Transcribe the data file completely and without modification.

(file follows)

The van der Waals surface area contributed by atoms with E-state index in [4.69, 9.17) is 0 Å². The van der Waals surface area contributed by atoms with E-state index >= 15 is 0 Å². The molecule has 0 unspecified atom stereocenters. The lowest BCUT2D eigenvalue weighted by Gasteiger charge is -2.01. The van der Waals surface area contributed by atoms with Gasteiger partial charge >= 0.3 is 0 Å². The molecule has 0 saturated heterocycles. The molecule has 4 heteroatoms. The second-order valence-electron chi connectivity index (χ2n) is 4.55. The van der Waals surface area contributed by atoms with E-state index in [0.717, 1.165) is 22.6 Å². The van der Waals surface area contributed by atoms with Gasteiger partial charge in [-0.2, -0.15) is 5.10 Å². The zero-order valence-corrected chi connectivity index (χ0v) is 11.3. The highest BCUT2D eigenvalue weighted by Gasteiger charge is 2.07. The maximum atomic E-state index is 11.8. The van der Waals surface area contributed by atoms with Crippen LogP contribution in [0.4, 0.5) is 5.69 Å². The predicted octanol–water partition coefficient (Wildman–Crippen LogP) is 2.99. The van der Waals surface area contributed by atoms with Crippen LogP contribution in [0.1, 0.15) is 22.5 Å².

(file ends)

The van der Waals surface area contributed by atoms with E-state index in [4.69, 9.17) is 0 Å². The van der Waals surface area contributed by atoms with E-state index >= 15 is 0 Å². The molecule has 0 unspecified atom stereocenters. The lowest BCUT2D eigenvalue weighted by Gasteiger charge is -2.01. The van der Waals surface area contributed by atoms with Gasteiger partial charge >= 0.3 is 0 Å². The molecule has 0 saturated heterocycles. The molecule has 4 heteroatoms. The second-order valence-electron chi connectivity index (χ2n) is 4.55. The van der Waals surface area contributed by atoms with E-state index in [0.717, 1.165) is 22.6 Å². The van der Waals surface area contributed by atoms with Gasteiger partial charge in [-0.2, -0.15) is 5.10 Å². The zero-order valence-corrected chi connectivity index (χ0v) is 11.3. The highest BCUT2D eigenvalue weighted by Gasteiger charge is 2.07. The maximum atomic E-state index is 11.8. The van der Waals surface area contributed by atoms with Crippen LogP contribution in [0.4, 0.5) is 5.69 Å². The predicted octanol–water partition coefficient (Wildman–Crippen LogP) is 2.99. The van der Waals surface area contributed by atoms with Crippen LogP contribution in [0.1, 0.15) is 22.5 Å².